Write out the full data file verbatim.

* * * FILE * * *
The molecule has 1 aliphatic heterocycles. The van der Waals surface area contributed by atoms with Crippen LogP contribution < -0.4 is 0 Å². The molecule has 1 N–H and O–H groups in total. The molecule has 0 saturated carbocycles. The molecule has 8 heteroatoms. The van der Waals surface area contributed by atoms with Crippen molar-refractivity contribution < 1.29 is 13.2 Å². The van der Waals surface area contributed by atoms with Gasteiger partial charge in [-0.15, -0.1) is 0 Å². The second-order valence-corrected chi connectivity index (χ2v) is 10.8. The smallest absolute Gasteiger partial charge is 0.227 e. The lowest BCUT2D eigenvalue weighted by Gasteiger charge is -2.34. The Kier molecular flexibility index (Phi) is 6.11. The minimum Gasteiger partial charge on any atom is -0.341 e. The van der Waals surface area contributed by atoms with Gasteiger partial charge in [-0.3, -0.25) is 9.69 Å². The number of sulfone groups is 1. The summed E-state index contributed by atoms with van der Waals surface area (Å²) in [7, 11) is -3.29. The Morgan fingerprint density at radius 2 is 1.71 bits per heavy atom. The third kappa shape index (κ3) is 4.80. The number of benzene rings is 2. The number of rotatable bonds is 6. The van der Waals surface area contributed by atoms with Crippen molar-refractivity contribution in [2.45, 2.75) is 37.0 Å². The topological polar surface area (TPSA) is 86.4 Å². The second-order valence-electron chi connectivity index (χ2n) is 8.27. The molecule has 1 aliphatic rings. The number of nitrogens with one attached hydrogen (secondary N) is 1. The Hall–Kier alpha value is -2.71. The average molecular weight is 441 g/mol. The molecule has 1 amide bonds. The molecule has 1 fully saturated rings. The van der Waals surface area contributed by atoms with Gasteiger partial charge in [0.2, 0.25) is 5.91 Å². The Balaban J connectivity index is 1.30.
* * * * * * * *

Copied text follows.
The molecule has 1 aliphatic heterocycles. The van der Waals surface area contributed by atoms with Crippen LogP contribution < -0.4 is 0 Å². The molecule has 1 N–H and O–H groups in total. The molecule has 0 saturated carbocycles. The molecule has 8 heteroatoms. The van der Waals surface area contributed by atoms with Crippen molar-refractivity contribution < 1.29 is 13.2 Å². The van der Waals surface area contributed by atoms with Gasteiger partial charge in [-0.15, -0.1) is 0 Å². The second-order valence-corrected chi connectivity index (χ2v) is 10.8. The smallest absolute Gasteiger partial charge is 0.227 e. The lowest BCUT2D eigenvalue weighted by Gasteiger charge is -2.34. The Kier molecular flexibility index (Phi) is 6.11. The minimum Gasteiger partial charge on any atom is -0.341 e. The van der Waals surface area contributed by atoms with Gasteiger partial charge in [-0.3, -0.25) is 9.69 Å². The number of sulfone groups is 1. The summed E-state index contributed by atoms with van der Waals surface area (Å²) in [7, 11) is -3.29. The Morgan fingerprint density at radius 2 is 1.71 bits per heavy atom. The third kappa shape index (κ3) is 4.80. The number of benzene rings is 2. The number of rotatable bonds is 6. The van der Waals surface area contributed by atoms with Crippen molar-refractivity contribution in [2.45, 2.75) is 37.0 Å². The topological polar surface area (TPSA) is 86.4 Å². The second-order valence-electron chi connectivity index (χ2n) is 8.27. The molecule has 1 aliphatic rings. The number of nitrogens with one attached hydrogen (secondary N) is 1. The Hall–Kier alpha value is -2.71. The average molecular weight is 441 g/mol. The molecule has 1 amide bonds. The molecule has 1 fully saturated rings. The van der Waals surface area contributed by atoms with Gasteiger partial charge in [0.2, 0.25) is 5.91 Å². The Balaban J connectivity index is 1.30.